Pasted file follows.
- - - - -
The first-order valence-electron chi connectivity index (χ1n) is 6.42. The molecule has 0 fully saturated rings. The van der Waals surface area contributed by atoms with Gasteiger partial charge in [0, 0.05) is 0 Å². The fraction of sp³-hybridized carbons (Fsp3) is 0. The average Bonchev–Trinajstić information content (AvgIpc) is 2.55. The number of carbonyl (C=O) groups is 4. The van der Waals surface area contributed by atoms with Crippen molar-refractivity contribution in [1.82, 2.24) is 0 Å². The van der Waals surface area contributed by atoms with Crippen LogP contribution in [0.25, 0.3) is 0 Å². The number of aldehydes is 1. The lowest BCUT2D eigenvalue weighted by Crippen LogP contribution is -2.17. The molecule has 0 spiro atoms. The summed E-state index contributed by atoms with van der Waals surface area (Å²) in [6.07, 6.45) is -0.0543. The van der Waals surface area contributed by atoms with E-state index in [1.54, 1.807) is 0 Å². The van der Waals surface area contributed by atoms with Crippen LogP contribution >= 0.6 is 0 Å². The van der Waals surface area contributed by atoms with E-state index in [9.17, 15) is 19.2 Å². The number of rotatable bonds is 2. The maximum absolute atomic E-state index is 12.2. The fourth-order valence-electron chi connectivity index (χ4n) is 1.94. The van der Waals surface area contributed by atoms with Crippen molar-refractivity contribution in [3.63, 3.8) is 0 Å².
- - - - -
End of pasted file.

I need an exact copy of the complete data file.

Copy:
The first-order valence-electron chi connectivity index (χ1n) is 6.42. The molecule has 0 fully saturated rings. The van der Waals surface area contributed by atoms with Gasteiger partial charge in [0, 0.05) is 0 Å². The fraction of sp³-hybridized carbons (Fsp3) is 0. The average Bonchev–Trinajstić information content (AvgIpc) is 2.55. The number of carbonyl (C=O) groups is 4. The van der Waals surface area contributed by atoms with Crippen molar-refractivity contribution in [1.82, 2.24) is 0 Å². The van der Waals surface area contributed by atoms with Crippen LogP contribution in [0.25, 0.3) is 0 Å². The number of aldehydes is 1. The lowest BCUT2D eigenvalue weighted by Crippen LogP contribution is -2.17. The molecule has 0 spiro atoms. The summed E-state index contributed by atoms with van der Waals surface area (Å²) in [6.07, 6.45) is -0.0543. The van der Waals surface area contributed by atoms with E-state index in [1.54, 1.807) is 0 Å². The van der Waals surface area contributed by atoms with Crippen LogP contribution >= 0.6 is 0 Å². The van der Waals surface area contributed by atoms with E-state index in [9.17, 15) is 19.2 Å². The number of rotatable bonds is 2. The maximum absolute atomic E-state index is 12.2. The fourth-order valence-electron chi connectivity index (χ4n) is 1.94. The van der Waals surface area contributed by atoms with Crippen molar-refractivity contribution in [3.63, 3.8) is 0 Å².